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Numbers Are Just Numbers, But How You Grasp Them Fills In Details

Date:
February 19, 2007
Source:
University of Oregon
Summary:
Quickly now, which is a higher risk that you will get a disease: 1 in 100; 1 in 1,000, or 1 in 10? Choosing the correct answer depends on a person's numeracy -- the ability to grasp and use math and probability concepts, according to a presentation at the annual meeting of the American Association for the Advancement of Science.

Quickly now, which is a higher risk that you will get a disease: 1 in 100; 1 in 1,000; or 1 in 10? Choosing the correct answer depends on a person's numeracy -- the ability to grasp and use math and probability concepts, according to a presentation at the annual meeting of the American Association for the Advancement of Science.

The scenario was part of a series of experiments with University of Oregon students. In this case, 96 percent correctly chose 1 in 10, a 10 percent chance. However, that response came from a more-educated, college-going crowd. The numbers of correct answers fell significantly when put before less educated and older Americans, said Ellen Peters, a UO courtesy professor of psychology and senior research scientist with Decision Research, a non-profit research institute in Eugene, Ore.

"It's interesting that many people can't get simple questions like this, but what I'm really interested in is: Does it matter to decision making, such as choosing medical options, picking stock or mutual funds?" Peters said. "It turns out, yes, it does. In risk communication, you can talk about a 1 percent chance of disease or a 1 chance out of 100. Logically, those two presentations are equivalent, but they elicit different risk perceptions depending on your number ability."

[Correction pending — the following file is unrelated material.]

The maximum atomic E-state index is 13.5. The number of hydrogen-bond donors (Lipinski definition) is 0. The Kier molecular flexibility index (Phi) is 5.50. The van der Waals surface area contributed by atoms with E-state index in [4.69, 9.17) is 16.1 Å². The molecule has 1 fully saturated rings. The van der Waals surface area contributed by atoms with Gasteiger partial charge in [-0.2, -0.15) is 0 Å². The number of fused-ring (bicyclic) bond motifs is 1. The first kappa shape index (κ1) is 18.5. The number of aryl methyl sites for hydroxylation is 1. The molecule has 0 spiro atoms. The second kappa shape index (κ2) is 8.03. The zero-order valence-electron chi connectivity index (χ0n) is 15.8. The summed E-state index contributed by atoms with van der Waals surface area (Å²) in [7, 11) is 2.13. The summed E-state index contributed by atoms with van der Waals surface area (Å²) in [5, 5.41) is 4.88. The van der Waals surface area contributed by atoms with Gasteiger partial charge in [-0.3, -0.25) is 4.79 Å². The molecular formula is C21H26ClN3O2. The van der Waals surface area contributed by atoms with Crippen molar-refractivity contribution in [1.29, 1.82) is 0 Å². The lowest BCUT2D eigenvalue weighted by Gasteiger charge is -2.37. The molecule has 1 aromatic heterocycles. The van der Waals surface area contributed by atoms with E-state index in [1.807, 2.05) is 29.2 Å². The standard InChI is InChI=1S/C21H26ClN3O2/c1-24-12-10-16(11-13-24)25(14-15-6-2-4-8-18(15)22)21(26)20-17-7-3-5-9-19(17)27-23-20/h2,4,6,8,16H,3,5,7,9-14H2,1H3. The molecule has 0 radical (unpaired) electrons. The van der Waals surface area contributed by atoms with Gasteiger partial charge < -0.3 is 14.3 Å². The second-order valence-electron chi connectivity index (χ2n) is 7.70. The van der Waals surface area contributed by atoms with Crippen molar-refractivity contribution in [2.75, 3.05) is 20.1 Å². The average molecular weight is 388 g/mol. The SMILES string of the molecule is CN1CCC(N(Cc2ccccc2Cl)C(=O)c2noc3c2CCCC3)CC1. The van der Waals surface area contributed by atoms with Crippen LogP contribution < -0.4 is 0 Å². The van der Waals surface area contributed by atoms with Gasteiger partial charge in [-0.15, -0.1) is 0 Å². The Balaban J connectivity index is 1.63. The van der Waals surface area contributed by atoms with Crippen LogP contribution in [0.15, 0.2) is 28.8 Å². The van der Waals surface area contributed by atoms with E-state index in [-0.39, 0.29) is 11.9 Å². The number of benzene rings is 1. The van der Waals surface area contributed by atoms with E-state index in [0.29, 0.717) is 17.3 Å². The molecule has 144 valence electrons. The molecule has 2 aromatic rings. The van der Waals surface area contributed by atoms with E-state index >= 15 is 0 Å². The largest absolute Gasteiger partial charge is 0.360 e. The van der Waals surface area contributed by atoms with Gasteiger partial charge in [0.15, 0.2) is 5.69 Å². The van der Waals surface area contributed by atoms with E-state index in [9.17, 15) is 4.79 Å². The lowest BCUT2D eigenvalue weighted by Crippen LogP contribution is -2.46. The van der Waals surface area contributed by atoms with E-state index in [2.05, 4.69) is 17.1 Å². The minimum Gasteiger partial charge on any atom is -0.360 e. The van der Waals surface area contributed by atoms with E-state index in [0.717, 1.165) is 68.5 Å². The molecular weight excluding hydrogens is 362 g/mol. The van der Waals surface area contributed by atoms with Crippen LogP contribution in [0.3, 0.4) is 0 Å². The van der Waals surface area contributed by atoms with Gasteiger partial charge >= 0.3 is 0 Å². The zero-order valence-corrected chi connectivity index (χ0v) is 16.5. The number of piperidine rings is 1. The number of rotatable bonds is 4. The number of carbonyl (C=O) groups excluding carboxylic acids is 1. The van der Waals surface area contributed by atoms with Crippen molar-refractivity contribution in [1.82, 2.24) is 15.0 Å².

To help people better comprehend numbers and assess certain risks, presentation may be vital, Peters said. The National Adult Literacy Survey, she noted, found that 47 percent of Americans don't have minimal math skills necessary to use numbers imbedded in printed materials.

"It's not that low numerate people are stupid," Peters said. "It's just that high numerate people transform numbers better. A lot of decisions involve numbers. It turns out that how good you are with numbers influences not only whether you understand them, which is how we traditionally think about math abilities, but it influences how we process the information into decisions."

An example, she said, involves two jars of jelly beans. A large jar holds nine colored beans among 100; a smaller jar contains 10 beans with one colored. Choosing a colored bean means you win a prize. If given one chance, from which jar would you refer to draw? Low numerate people, Peters said, are more likely to be drawn by emotional factors and draw from the larger bowl simply because they see more winning beans. High numerate people, however, see the big picture and draw affective meaning from a comparison of probabilities: nine in 100 is 9 percent, whereas 1 in 10 is 10 percent, therefore they have "and feel they have" a better chance going for the smaller jar.